You could have several names, which are pointed to same object. I do not know is there need to know that it is the same object or not. There is lot's of examples - host has several IPs, same web site accessible with different URL names (main site with many names or mirrors of main site).

  9. Tool or solution

    You should consider the question of usage policy. Would it be solution for naming objects of predefined type or anyone could use it for whatever it like. Example is DNS usage for storing package names or services (_kerberos._tcp.host.com).

    Very likely product will not be adopted if you would limit usage to hosts only (or whatever objects). Also this same time means tolerance to user errors. It is strange, but product or standard tolerable to errors will be more popular (just recall DNS, HTML, scripting languages).

Problems to solve.

  1. Handling renaming, splits and concatenations

    Let's see a company with domain name "ggg.com". It is possible it will split into 2 independent "aaa.com" and "bbb.com". The questing is - "who will get control of old domain name?" That means all it's mail and URL hits and ... Is there any namespace-level solution for simple switch implementation? It will announce that requested name is not available any more, but here is the list of possible alternatives.

    As an example I would point to "DalNet.Ru" IRC network (btw it has nothing in common with DalNet ;). It was splited into two independent networks "Dal.Net.Ru" and "DalNet.Ru".

    You could imagine what "renaming" stands for ;) And "concatenation" is a case when you should add two namespaces to reflect administrative changes etc.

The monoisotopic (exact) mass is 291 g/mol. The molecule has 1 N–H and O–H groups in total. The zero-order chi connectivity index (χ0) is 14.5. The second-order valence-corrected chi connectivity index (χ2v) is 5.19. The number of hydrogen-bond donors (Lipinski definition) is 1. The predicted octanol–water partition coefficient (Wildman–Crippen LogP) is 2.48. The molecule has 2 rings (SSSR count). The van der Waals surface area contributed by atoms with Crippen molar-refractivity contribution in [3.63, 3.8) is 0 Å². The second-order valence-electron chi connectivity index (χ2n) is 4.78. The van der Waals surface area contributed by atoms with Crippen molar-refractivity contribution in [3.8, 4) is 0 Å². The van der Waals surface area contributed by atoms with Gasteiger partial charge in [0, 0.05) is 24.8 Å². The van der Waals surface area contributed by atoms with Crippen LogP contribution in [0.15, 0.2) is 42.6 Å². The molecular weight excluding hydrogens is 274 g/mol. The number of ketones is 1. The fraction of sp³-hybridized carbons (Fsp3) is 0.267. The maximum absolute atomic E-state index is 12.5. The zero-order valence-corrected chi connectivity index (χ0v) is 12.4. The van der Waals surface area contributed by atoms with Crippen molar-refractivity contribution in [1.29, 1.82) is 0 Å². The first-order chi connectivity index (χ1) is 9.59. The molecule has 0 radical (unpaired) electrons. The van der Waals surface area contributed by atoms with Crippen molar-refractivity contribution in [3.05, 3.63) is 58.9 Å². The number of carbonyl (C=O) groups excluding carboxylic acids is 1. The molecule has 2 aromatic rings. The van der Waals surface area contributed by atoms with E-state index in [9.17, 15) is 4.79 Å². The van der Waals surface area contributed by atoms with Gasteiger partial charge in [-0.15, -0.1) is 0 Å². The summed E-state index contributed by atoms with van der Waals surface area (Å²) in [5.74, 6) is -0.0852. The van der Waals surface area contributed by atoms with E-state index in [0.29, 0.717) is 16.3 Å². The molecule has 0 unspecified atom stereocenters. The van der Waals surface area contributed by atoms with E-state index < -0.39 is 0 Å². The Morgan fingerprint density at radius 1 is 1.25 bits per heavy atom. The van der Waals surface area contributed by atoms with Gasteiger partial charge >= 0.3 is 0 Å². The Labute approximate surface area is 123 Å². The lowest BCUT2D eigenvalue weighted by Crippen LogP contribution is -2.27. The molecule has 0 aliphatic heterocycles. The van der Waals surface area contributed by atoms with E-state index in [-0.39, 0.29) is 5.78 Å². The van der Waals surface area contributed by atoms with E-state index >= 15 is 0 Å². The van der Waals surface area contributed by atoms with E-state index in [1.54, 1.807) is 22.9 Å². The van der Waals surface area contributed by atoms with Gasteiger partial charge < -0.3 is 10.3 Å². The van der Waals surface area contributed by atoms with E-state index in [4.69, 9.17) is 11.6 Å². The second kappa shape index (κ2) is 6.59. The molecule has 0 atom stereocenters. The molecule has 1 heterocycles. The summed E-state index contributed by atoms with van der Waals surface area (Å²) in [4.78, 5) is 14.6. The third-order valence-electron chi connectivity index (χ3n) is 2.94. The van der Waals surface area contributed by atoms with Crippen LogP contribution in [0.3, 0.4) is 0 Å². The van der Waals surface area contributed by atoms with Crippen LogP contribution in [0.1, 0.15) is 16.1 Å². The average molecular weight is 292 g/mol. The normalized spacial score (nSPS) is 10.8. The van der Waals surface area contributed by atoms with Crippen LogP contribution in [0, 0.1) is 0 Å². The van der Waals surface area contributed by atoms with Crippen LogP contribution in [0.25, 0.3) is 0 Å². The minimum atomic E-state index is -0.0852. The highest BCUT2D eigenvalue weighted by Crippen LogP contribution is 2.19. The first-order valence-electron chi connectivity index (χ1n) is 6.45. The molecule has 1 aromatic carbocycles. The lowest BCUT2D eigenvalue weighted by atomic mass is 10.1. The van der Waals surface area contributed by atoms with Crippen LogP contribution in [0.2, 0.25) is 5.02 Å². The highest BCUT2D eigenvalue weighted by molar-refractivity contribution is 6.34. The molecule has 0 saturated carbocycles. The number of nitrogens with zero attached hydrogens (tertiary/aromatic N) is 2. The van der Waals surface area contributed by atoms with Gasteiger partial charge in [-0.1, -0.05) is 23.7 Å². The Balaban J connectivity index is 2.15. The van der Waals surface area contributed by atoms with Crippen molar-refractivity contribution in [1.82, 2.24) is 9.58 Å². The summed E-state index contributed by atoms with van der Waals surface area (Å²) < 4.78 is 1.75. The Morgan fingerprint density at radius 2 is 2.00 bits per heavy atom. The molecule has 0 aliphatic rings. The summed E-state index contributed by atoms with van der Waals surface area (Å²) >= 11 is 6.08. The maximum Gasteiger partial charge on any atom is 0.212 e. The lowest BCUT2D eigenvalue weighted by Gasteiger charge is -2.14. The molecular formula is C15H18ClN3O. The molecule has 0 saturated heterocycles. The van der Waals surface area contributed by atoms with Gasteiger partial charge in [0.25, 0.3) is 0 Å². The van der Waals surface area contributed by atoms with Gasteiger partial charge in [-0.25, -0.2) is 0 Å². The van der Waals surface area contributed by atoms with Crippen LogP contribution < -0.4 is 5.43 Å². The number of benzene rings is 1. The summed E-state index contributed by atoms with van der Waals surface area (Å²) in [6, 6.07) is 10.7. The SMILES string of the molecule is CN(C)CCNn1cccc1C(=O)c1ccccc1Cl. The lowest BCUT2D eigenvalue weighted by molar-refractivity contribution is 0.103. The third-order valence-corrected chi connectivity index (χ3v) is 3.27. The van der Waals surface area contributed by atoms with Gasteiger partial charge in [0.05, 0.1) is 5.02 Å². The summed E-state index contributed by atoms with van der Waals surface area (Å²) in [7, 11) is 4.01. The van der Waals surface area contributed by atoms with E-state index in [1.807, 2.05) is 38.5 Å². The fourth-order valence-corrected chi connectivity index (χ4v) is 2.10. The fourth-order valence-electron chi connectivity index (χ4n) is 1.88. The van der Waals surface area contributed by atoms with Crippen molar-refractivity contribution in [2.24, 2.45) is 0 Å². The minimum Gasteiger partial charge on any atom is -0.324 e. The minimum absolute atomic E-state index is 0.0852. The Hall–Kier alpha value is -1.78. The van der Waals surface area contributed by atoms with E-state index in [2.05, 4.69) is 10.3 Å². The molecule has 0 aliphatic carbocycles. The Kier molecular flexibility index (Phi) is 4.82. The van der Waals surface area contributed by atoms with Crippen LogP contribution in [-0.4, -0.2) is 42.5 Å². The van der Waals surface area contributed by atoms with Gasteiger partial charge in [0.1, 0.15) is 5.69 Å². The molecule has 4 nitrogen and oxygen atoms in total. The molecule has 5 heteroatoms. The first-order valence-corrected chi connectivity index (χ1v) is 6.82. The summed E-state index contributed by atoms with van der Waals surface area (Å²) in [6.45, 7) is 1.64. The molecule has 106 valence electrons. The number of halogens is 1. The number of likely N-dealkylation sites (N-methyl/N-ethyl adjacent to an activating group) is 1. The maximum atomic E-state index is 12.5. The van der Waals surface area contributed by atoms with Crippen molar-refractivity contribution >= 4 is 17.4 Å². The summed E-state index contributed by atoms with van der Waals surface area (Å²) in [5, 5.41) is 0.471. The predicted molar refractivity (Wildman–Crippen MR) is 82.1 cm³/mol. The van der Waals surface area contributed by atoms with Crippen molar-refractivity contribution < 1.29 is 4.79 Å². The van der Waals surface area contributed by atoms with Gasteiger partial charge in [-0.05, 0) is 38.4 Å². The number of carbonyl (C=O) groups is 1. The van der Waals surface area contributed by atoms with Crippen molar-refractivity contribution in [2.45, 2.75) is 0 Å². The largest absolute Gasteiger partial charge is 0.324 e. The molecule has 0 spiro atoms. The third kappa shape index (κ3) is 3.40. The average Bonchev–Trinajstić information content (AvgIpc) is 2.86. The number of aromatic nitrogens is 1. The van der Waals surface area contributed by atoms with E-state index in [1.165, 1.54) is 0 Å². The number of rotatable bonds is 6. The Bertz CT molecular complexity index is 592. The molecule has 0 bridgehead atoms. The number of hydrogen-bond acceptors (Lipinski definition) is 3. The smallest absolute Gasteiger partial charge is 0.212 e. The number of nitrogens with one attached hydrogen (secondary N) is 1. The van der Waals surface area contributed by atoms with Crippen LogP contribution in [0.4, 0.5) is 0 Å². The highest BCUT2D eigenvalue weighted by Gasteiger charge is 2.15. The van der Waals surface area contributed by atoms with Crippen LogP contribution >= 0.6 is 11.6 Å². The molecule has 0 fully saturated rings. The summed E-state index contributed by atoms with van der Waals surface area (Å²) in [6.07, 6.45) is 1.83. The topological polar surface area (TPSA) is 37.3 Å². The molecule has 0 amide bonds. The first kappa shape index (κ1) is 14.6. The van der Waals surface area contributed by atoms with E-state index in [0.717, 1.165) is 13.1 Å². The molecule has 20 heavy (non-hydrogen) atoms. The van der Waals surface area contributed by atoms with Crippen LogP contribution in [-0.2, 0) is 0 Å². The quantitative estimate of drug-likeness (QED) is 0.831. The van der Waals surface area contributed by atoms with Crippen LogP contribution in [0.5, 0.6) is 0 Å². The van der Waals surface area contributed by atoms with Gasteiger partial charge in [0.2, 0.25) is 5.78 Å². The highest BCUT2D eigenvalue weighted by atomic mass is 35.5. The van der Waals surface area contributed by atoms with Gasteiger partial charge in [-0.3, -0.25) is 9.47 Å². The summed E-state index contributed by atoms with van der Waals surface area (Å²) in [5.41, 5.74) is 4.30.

2. Acquiring additional information based on name

    I keep seen newsgroups request from web developers for a way to get geographical location information about their visitors. They need it for special forwarding, filtering or statistics.

  3. Distributed managing

    I think implementing any sort of rootless management will lead to raising power of local bosses. Single user just can't decide the level of trust for every Internet node so it will make a list of "parents" it trusts. Why it is bad? It is easy for local boss to say "You would not get resource X until you will make me a Trusted Entity" or "Until I would be the only your trusted entity".

    Now with having a root in other country one could be more certain in stability independent of local policy. You really need to study distributed solutions for such issues.

  4. Easiness of usage

    If a dumb admin could not setup it and dumb user could not find admin for doing it for him it will not work.

  5. Stability and uniqueness

    Business users will require stability of identification.

  6. Anonymity